In 1921 eleven fathers were jailed in northern Indiana for withdrawing their children from ninth grade, and more were imprisoned three years later.
By 1937, the Amish fight for control of their one-teacher schools had spread to Pennslyvania, Ohio, Indiana, Iowa, and Kansas.
By the late 1960s, it had spread to Wisconsin; scores of Amish parents were arrested and served short sentences in prison.
More than 125 parents were arrested in one Pennsylvania township, some as many as a half dozen times.
Two struggles – one in Pennsylvania in 1937 and another in Iowa in 1965, brought the Amish struggle into the national spotlight. The New York Times published twenty-three articles about the Amish between March 1937 and December 1938.
Thirty years later, a school conflict near Hazleton, Iowa, touched off a national furor when a photo of Amish children scampering into a cornfield to avoid being bussed to a consolidated school was published and reproduced all over the country.
A group of scholars, religious leaders, and lawyers founded the National Committee for Amish Religious Freedom and took the Amish case to the U.S. Supreme Court.
The committee won the first in a series of ruling support of the Amish right to school their children in their own way.
The major fear of Amish parents was – and perhaps still is – that modern education and modern technology would lead their children away from their faith and undermine the structure of the church, which had held Amish communities together for five hundred years.
In Amish schools, according to the book The Amish, the church community depends on a practical education in which wisdom is acquired through sharing labor, learning responsibility, interacting with older members of the community, doing chores, and listening to conversations on their farms during meals.
Amish school, says the authors of the book, prepare their children to write letters, read newspapers and do the arithmetic to pay bills.
The purpose of education, says one Amish bishop quoted in the book, is to prepare them “to live for others, to use their talents in service to God and Man, to lie an upright and obedient life, and to prepare for the life to come.”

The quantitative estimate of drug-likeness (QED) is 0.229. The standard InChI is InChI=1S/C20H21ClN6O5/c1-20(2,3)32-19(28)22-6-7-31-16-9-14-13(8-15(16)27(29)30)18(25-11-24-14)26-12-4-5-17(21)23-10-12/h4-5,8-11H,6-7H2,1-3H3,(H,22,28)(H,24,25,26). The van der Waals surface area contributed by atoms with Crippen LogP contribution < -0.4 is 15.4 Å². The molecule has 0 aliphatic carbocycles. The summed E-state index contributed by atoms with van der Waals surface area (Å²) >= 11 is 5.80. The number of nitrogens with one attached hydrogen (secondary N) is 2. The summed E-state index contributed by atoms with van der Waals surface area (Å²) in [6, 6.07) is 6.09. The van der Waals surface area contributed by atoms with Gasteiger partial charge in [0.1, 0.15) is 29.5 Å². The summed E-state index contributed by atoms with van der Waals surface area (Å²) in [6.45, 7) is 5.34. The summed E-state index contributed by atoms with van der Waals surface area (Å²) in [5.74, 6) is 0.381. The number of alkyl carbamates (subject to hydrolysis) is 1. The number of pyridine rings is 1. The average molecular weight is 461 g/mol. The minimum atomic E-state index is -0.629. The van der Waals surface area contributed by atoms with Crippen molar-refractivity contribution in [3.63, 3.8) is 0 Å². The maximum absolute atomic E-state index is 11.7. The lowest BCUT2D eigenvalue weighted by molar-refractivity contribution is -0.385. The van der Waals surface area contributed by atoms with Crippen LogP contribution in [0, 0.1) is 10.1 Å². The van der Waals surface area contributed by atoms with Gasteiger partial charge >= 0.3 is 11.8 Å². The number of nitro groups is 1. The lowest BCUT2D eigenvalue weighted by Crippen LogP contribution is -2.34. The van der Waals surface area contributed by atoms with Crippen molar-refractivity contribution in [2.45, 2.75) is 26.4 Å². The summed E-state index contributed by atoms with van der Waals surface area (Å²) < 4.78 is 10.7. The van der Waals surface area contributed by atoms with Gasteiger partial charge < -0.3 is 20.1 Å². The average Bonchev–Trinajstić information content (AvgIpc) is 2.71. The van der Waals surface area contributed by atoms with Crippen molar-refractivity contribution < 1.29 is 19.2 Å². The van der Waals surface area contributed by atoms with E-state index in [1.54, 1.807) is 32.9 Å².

The Amish parents I’ve spoken to say they can’t imagine sending their children to public schools. I admit that I can’t either. Several different court rulings have supported that position.
There are several very young children on the Miller farm these days, and I offered to pick out a small number of children’s illustrated books – mostly about farming and animals – and the family said that would be welcome.
That will help them prepare for school in a year or so, they say.
I brought three books them over to them today:
Otherwise, I sense that the Amish community very much remembers the issue’s sensitivity and long and bitter struggle.
No one is asking me for help with their school, and I’m not offering any. I think they are gracious about accepting books, but I also know their curriculum is rigorous and is intensely guarded.
It is still a very personal issue for them, their greatest fear and worst conflict with their new country – that they will lose control of their children’s education to a secular curriculum.
This, they say, is tantamount to the destruction of their community.
Many Amish mothers and fathers paid the price to save their schools and maintain their own notions of education. For a community taught to avoid conflict, it was a hard time not yet forgotten.
The new school feels like it’s not really my business. If they need help, they will ask for it.
They need ice cubes and somebody to order things online for them right now. They don’t seem to need or want people to get involved in their children’s education.
That feels right to me.
Since writing about the Amish, I’ve learned how angry many people are at their stubbornness about being different.
We pretend to be a tolerant and inclusive country.
My e-mail this Spring has reminded me that we are not.
The Supreme Court ruled that the “enforcement of a state’s requirement of compulsory formal education after the eighth grade would infringe upon the free exercise of (Amish) religious beliefs.'”
The practical consequence of Yoder vs. Wisconsin in 1972 settled the legitimacy of Amish schools.
The practical consequence of Yoder, wrote Amish scholar Donald Kraybill; it also permitted Amish youth to continue o enter apprenticeships when they turned fourteen. By 1985, the number of Amish schools had more than doubled to nearly six hundred.
By 2005, Amish scholars estimated the number of Amish schools had risen to more than 2,000.
For me, much of the draw of the Amish story has been about our willingness to accept the different and the “other.”
The Amish don’t seem to spend much time worrying about us and our values; they just want to be left alone to define theirs.
Given the awful and bitter divide in America today, it’s hard to believe we can’t learn something from them about that.